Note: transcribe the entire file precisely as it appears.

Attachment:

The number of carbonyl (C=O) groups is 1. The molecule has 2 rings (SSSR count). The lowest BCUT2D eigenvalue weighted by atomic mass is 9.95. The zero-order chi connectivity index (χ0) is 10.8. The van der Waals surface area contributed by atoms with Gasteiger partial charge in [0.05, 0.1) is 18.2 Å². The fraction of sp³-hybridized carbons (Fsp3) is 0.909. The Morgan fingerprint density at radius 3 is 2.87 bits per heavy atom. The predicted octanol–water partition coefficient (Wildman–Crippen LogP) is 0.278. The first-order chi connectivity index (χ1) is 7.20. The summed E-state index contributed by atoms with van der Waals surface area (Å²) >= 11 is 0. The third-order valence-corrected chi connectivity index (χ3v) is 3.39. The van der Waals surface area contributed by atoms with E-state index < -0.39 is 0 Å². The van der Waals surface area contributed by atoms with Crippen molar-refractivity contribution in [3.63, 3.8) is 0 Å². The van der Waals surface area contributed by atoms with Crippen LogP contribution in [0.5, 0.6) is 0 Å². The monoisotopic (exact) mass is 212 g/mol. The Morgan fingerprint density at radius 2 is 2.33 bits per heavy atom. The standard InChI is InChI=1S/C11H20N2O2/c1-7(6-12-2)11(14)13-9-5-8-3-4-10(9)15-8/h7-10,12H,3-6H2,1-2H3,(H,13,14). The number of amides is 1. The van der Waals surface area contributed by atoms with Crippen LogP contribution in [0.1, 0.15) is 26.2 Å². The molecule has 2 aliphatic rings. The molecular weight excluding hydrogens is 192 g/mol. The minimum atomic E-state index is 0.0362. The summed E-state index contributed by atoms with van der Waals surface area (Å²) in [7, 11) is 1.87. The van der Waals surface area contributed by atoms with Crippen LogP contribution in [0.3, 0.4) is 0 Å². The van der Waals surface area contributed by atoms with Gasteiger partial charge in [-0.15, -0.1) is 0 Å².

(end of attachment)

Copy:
The number of carbonyl (C=O) groups is 1. The molecule has 2 rings (SSSR count). The lowest BCUT2D eigenvalue weighted by atomic mass is 9.95. The zero-order chi connectivity index (χ0) is 10.8. The van der Waals surface area contributed by atoms with Gasteiger partial charge in [0.05, 0.1) is 18.2 Å². The fraction of sp³-hybridized carbons (Fsp3) is 0.909. The Morgan fingerprint density at radius 3 is 2.87 bits per heavy atom. The predicted octanol–water partition coefficient (Wildman–Crippen LogP) is 0.278. The first-order chi connectivity index (χ1) is 7.20. The summed E-state index contributed by atoms with van der Waals surface area (Å²) >= 11 is 0. The third-order valence-corrected chi connectivity index (χ3v) is 3.39. The van der Waals surface area contributed by atoms with E-state index < -0.39 is 0 Å². The van der Waals surface area contributed by atoms with Crippen molar-refractivity contribution in [3.63, 3.8) is 0 Å². The van der Waals surface area contributed by atoms with Crippen LogP contribution in [0.5, 0.6) is 0 Å². The monoisotopic (exact) mass is 212 g/mol. The Morgan fingerprint density at radius 2 is 2.33 bits per heavy atom. The standard InChI is InChI=1S/C11H20N2O2/c1-7(6-12-2)11(14)13-9-5-8-3-4-10(9)15-8/h7-10,12H,3-6H2,1-2H3,(H,13,14). The number of amides is 1. The van der Waals surface area contributed by atoms with Crippen LogP contribution in [0.1, 0.15) is 26.2 Å². The molecule has 2 aliphatic rings. The molecular weight excluding hydrogens is 192 g/mol. The minimum atomic E-state index is 0.0362. The summed E-state index contributed by atoms with van der Waals surface area (Å²) in [7, 11) is 1.87. The van der Waals surface area contributed by atoms with Crippen LogP contribution in [0.3, 0.4) is 0 Å². The van der Waals surface area contributed by atoms with Gasteiger partial charge in [-0.15, -0.1) is 0 Å².